Every day I’m hustlin’

I’ve had my nose to the grind for the past couple weeks. I’ve been writing, editing and planning non-stop. During nap time, after the babies hit the sack, when the sitter is here.

It’s time to rest for now. I’ve just wrapped up a ton of content for one of my projects, I’ve got my action plan in place for another, El Hombre ran out and the kids are still napping. I’m set to finish a ton of work in the next two weeks and then take a break for a week (as much as any freelancer can take a break that is).

Now I’m daydreaming of crisp mountain air, being outside in tolerable heat and exploring. We head to Colorado in two weeks and I’m ready for a change of pace. I’m excited to be outside without feeing smothered by humidity. I’m nervous about two wriggly babies on a 4.5 hour flight.

This is why I freelance… to be able to strike out on adventures when we want to. When you can work from where ever, and whenever it opens up the world. It allows you to meet new people, to forge new relationships (which can lead to more business) and open up your worldview. I never feel more creative than when I get a different perspective and there’s nothing like travel to spark that fire.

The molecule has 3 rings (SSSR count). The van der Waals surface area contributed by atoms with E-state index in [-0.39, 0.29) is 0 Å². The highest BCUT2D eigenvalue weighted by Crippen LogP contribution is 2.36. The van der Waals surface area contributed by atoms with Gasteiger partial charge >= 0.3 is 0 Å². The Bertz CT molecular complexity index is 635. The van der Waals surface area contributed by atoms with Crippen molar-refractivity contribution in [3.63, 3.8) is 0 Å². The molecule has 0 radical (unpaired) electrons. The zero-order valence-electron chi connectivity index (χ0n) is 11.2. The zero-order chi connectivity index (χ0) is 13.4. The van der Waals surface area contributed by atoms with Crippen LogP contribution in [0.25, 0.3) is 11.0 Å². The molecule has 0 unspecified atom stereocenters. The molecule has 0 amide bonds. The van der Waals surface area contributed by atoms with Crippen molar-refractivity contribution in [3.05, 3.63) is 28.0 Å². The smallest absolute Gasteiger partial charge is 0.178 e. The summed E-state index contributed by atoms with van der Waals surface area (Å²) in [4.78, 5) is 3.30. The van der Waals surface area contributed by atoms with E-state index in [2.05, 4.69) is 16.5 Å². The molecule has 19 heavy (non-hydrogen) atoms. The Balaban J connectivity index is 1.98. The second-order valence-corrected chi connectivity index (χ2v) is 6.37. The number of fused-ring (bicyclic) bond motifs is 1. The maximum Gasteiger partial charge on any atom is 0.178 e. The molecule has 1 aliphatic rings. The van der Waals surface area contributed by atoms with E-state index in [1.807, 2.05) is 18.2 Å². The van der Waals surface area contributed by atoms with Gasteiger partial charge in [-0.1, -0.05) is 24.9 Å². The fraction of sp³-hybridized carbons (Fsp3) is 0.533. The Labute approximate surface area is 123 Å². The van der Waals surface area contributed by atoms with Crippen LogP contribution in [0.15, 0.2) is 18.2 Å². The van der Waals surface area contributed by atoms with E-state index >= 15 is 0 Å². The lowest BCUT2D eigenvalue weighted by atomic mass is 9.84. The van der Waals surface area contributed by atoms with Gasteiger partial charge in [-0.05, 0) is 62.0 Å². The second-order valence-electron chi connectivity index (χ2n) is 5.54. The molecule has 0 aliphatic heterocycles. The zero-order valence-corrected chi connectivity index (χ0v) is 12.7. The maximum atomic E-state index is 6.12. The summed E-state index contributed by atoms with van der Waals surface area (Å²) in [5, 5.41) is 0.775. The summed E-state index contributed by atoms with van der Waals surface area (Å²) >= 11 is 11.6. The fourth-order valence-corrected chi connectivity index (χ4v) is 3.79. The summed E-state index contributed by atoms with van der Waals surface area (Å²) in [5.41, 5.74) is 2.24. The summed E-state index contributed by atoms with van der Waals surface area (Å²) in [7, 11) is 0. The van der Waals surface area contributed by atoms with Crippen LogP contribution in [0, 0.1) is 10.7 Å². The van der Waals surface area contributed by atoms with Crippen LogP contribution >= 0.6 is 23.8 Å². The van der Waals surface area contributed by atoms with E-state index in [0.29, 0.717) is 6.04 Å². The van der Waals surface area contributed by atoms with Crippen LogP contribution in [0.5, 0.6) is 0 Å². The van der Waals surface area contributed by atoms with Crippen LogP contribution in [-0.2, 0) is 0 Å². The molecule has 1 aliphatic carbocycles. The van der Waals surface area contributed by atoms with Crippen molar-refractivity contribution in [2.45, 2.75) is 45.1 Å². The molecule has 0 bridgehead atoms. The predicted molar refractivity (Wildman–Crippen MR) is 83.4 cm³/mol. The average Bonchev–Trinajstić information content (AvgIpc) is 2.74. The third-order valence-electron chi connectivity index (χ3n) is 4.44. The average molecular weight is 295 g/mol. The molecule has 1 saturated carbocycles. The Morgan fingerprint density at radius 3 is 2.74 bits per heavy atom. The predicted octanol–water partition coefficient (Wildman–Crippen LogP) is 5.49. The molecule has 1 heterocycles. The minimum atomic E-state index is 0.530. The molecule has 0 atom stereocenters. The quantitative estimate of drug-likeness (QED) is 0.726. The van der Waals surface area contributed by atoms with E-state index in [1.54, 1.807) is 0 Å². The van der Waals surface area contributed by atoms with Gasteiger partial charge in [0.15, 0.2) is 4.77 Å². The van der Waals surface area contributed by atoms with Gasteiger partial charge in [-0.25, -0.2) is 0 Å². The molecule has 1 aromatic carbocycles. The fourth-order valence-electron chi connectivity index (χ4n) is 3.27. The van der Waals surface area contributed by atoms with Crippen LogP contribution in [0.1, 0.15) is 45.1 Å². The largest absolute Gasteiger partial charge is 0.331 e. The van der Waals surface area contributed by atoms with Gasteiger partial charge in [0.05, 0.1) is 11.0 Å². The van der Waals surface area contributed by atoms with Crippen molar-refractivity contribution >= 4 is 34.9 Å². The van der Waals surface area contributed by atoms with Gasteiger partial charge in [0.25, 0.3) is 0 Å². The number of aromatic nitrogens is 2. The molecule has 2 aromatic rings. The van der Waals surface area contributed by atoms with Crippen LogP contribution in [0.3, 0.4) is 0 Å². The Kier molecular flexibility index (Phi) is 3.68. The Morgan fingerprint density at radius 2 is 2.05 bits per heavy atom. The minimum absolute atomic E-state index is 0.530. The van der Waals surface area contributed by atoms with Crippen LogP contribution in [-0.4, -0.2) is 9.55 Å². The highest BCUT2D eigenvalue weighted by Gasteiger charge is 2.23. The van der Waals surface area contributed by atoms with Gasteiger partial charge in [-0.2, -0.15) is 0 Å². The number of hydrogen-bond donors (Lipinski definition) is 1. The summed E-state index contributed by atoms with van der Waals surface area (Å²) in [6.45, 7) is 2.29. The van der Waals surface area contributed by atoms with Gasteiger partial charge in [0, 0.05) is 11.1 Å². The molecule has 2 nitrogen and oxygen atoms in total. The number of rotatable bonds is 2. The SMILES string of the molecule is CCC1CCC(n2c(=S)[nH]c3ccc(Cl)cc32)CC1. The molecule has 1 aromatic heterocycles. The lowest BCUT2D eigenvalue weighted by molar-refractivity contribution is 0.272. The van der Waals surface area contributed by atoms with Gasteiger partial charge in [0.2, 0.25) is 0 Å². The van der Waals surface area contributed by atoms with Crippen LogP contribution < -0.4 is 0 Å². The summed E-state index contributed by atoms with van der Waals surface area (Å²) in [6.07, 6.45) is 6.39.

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Freelancing – what keeps me up at night

I started freelancing about 6 months ago. As I delve more into the world of self-employment and working with different clients, I find that the things I focus on are slowly starting to change.

Oddly enough, money is not one of these things. Some months I don’t net any profit and others I do. I don’t worry about this because I know it takes awhile to be consistently profitable and I know that, to some degree, the amount of work that I take on will vary based on my client’s needs.

Instead, I find myself dwelling on other, less concrete concerns. Addressing these things directly tends to help me relieve my anxiety, and the more I talk to other freelancers, the more I learn that these are common things to worry about.

So what kind of worries are keeping me up at night? Here are the main ones:

  • Am I picking up the right kind of work and the right kind of clients?
  • Are my clients satisfied?
    • If not, what should I do about it?
    • If so, can I do more? Should I do more?
  • Am I satisfied with my current clients?
    • If not, what can I do to improve this situation?
  • Am I picking up the right amount of work? Have I bitten off more than I can chew?
  • As I work to take care of everyone and everything else, am I taking care of myself?
  • Am I keeping a firm line between personal and professional brain space?

As I look at this list and talk to others, I think there’s so much value in talking through how we overcome these worries. So over the next few months I plan to talk a bit more about how I manage these things in a segment called “Working Wednesdays.”

That freelance life

I’m 10 months into this whole parent adventure and five months into the remote/contract/freelance world. To say that it’s an adjustment is putting it lightly. I knew that there’s some grit that goes into working for yourself, but what a rollercoaster!